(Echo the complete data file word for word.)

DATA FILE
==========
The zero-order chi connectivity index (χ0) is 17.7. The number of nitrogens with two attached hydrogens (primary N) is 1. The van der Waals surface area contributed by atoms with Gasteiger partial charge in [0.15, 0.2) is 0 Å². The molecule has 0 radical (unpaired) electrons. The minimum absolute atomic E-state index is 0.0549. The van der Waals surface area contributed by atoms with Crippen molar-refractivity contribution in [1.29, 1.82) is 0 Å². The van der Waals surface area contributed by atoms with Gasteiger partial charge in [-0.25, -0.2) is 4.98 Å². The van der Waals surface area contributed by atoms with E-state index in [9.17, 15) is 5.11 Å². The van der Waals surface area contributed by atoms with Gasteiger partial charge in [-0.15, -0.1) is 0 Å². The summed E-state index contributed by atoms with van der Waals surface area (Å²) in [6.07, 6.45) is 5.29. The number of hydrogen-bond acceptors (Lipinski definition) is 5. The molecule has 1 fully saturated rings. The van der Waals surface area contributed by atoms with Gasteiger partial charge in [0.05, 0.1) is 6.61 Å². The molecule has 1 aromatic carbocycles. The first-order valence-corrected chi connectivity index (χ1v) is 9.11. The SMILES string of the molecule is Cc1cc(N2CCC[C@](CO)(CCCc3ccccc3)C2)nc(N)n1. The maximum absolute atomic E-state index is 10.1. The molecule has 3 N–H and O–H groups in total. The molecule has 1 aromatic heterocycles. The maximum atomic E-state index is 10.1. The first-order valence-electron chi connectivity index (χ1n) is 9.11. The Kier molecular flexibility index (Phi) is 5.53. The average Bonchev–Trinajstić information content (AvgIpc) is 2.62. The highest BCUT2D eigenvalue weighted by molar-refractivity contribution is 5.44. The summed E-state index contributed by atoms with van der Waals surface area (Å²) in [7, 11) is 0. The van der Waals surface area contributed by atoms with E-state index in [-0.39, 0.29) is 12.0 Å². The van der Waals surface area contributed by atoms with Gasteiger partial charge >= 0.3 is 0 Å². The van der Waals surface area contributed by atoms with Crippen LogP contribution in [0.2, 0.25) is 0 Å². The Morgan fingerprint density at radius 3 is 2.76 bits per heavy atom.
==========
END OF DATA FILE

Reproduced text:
The zero-order chi connectivity index (χ0) is 17.7. The number of nitrogens with two attached hydrogens (primary N) is 1. The van der Waals surface area contributed by atoms with Gasteiger partial charge in [0.15, 0.2) is 0 Å². The molecule has 0 radical (unpaired) electrons. The minimum absolute atomic E-state index is 0.0549. The van der Waals surface area contributed by atoms with Crippen molar-refractivity contribution in [1.29, 1.82) is 0 Å². The van der Waals surface area contributed by atoms with Gasteiger partial charge in [-0.25, -0.2) is 4.98 Å². The van der Waals surface area contributed by atoms with E-state index in [9.17, 15) is 5.11 Å². The van der Waals surface area contributed by atoms with Gasteiger partial charge in [-0.15, -0.1) is 0 Å². The summed E-state index contributed by atoms with van der Waals surface area (Å²) in [6.07, 6.45) is 5.29. The number of hydrogen-bond acceptors (Lipinski definition) is 5. The molecule has 1 fully saturated rings. The van der Waals surface area contributed by atoms with Gasteiger partial charge in [0.05, 0.1) is 6.61 Å². The molecule has 1 aromatic carbocycles. The first-order valence-corrected chi connectivity index (χ1v) is 9.11. The SMILES string of the molecule is Cc1cc(N2CCC[C@](CO)(CCCc3ccccc3)C2)nc(N)n1. The maximum absolute atomic E-state index is 10.1. The molecule has 3 N–H and O–H groups in total. The molecule has 1 aromatic heterocycles. The maximum atomic E-state index is 10.1. The first-order valence-electron chi connectivity index (χ1n) is 9.11. The Kier molecular flexibility index (Phi) is 5.53. The average Bonchev–Trinajstić information content (AvgIpc) is 2.62. The highest BCUT2D eigenvalue weighted by molar-refractivity contribution is 5.44. The summed E-state index contributed by atoms with van der Waals surface area (Å²) in [7, 11) is 0. The van der Waals surface area contributed by atoms with E-state index in [-0.39, 0.29) is 12.0 Å². The van der Waals surface area contributed by atoms with Gasteiger partial charge >= 0.3 is 0 Å². The van der Waals surface area contributed by atoms with Crippen LogP contribution in [0.2, 0.25) is 0 Å². The Morgan fingerprint density at radius 3 is 2.76 bits per heavy atom.